Posted by: Lisa Pampuch | March 6, 2007

Words matter

Words matter.

That’s why political correctness is such a scourge. If you can frame the conversation, you can, to a large degree, influence the outcome of a debate.

Words matter.

That’s why the Bush Administration tried to convince the media, Americans and the rest of world not to use the clear, easily understood term “civil war” to describe the situation in Iraq. They prefer the obfuscating term “sectarian violence.” After all, if it’s a civil war, people might wonder why American soldiers are in the middle of it.

Approximately 150,000 United States soldiers, including my niece, are currently in Iraq. They deserve an honest assessment of the situation. Our sons and daughters, fathers and mothers, brothers and sisters, nieces and nephews are policing a civil war. Let’s make rational decisions based on reality. We owe at least that much to those who are poised to sacrifice life and limb on the orders of the commander in chief.

Words matter.

That’s why a Florida legislator wants to ban the use of the term “illegal alien” on state documents to describe people who are in this country in violation of our immigration laws.

“I personally find the word ‘alien’ offensive when applied to individuals, especially to children,” Florida State Senator Frederica Wilson said. “An alien to me is someone from out of space.”

Then why isn’t Wilson trying to ban the use of “resident alien” to describe foreigners legally living in the United States?

Because she’s trying to frame the debate using the bullying tactic of political correctness.

According to the Bradenton Herald, Wilson prefers the terms “undocumented immigrant” or, stunningly, “undocumented citizen,” a term that completely alters the debate, instead.

Words matter.

That’s why Gilroy Teachers Association President Michelle Nelson and outgoing Gilroy Unified School District Superintendent Edwin Diaz are pushing to make it politically incorrect to call pay based in part on performance “merit pay.” They prefer the term “alternative compensation.”

It irks the heck out of me.

When Nelson and Diaz met with The Dispatch editorial board to outline their “alternative compensation” exploration effort, they emphatically and repeatedly sent the “don’t call it ‘merit pay’” message.

They made the same point to the reporter who wrote The Dispatch’s article on the topic.

“It is not merit pay,” Nelson told Christopher Quirk. “When you say merit pay, everybody immediately shuts down.”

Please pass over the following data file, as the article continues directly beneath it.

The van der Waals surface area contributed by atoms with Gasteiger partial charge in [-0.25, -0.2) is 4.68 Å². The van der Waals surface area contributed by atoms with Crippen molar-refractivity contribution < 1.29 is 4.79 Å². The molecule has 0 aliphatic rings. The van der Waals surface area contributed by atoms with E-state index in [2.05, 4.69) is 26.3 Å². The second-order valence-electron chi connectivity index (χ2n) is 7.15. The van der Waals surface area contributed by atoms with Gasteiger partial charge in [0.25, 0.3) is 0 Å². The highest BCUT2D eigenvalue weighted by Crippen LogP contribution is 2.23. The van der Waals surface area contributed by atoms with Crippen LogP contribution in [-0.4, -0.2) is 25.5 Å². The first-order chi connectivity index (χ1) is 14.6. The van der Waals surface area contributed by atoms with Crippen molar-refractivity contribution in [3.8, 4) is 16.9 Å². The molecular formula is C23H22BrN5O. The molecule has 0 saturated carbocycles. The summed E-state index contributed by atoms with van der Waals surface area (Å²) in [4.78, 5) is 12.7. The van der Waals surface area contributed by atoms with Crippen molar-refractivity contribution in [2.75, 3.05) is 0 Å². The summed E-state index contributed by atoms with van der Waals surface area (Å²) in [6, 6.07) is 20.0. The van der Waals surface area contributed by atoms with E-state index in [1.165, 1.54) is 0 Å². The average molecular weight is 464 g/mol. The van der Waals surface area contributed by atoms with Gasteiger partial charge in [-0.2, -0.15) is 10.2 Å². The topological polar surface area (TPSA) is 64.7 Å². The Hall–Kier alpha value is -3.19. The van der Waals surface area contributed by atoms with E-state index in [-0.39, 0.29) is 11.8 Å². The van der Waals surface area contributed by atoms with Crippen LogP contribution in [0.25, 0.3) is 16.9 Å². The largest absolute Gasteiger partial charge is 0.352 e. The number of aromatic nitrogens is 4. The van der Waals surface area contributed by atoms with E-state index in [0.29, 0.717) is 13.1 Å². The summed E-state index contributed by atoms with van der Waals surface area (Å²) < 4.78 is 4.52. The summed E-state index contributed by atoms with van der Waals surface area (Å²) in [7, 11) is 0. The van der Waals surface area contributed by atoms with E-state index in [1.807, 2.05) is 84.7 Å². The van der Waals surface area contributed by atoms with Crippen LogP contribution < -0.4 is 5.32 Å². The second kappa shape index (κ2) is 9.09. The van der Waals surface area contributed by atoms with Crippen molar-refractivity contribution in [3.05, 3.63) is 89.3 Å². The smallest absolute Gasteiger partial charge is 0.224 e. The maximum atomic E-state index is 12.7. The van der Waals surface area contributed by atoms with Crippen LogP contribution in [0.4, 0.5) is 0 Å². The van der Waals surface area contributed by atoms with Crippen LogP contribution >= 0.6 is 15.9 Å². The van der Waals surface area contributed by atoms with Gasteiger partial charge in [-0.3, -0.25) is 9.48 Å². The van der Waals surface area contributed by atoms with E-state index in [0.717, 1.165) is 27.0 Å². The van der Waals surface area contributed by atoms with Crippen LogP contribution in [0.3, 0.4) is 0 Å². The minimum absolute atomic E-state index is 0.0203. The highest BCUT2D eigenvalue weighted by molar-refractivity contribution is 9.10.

“When people hear merit pay, people assume that it’s based on some arbitrary measure of performance,” Diaz said. “The difference with alternative compensation is, I think, it’s broader.”

Who are these “everybody” and “people” that they’re talking about? Their inaccurately broad groups do not include me or most folks outside of the public school system.

Diaz is right that alternative compensation is a broader term than merit pay; it’s so broad that it is nearly devoid of meaning.

With alternative compensation, the debate is framed so loosely that resulting plan could not be based on job performance at all but still be alternative compensation.

I wonder if that’s the goal. Regardless, that’s not in the best interest of Gilroy students, parents or taxpayers.

In bygone days, when country doctors made house calls and accepted chickens or vegetables in lieu of cash for treating patients, they were accepting alternative compensation. It was not merit pay.

What the GUSD and GTA are exploring is a bonus program based in large part on how well teachers do their jobs.

In other words, merit pay.

Like most parents, my kids have had some fabulous teachers who deserve double-digit raises every year. School districts ought to work hard to keep these teachers; other teachers ought to emulate these teachers; and parents, who informally evaluate teachers among themselves, already lobby to get their kids assigned to these teachers.

But, like most parents, my kids have also had some truly awful teachers who don’t even deserve their jobs, let alone step and column automatic raises each year. When I listen to public school administrators describe the cost-prohibitive bureaucratic process required to fire bad teachers, I cringe for all the students who will have to continue to suffer in these teachers’ classrooms.

Exploring merit pay is a step in the right direction. I hope the effort continues. I’d like to see a similar effort in the Morgan Hill Unified School District, where my kids are students.

But: Words matter.

Imprecise, inaccurate terms hinder honest debates, clear-eyed assessments and rational decisions, whether the issue in question is the civil war in Iraq, illegal aliens or merit pay.

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Responses

  1. […] Florida Representative Frederica Wilson, D- Miami has decided to hold up any progress in Congress because they will not allow her to wear a hat inside the House of Representatives. She […]


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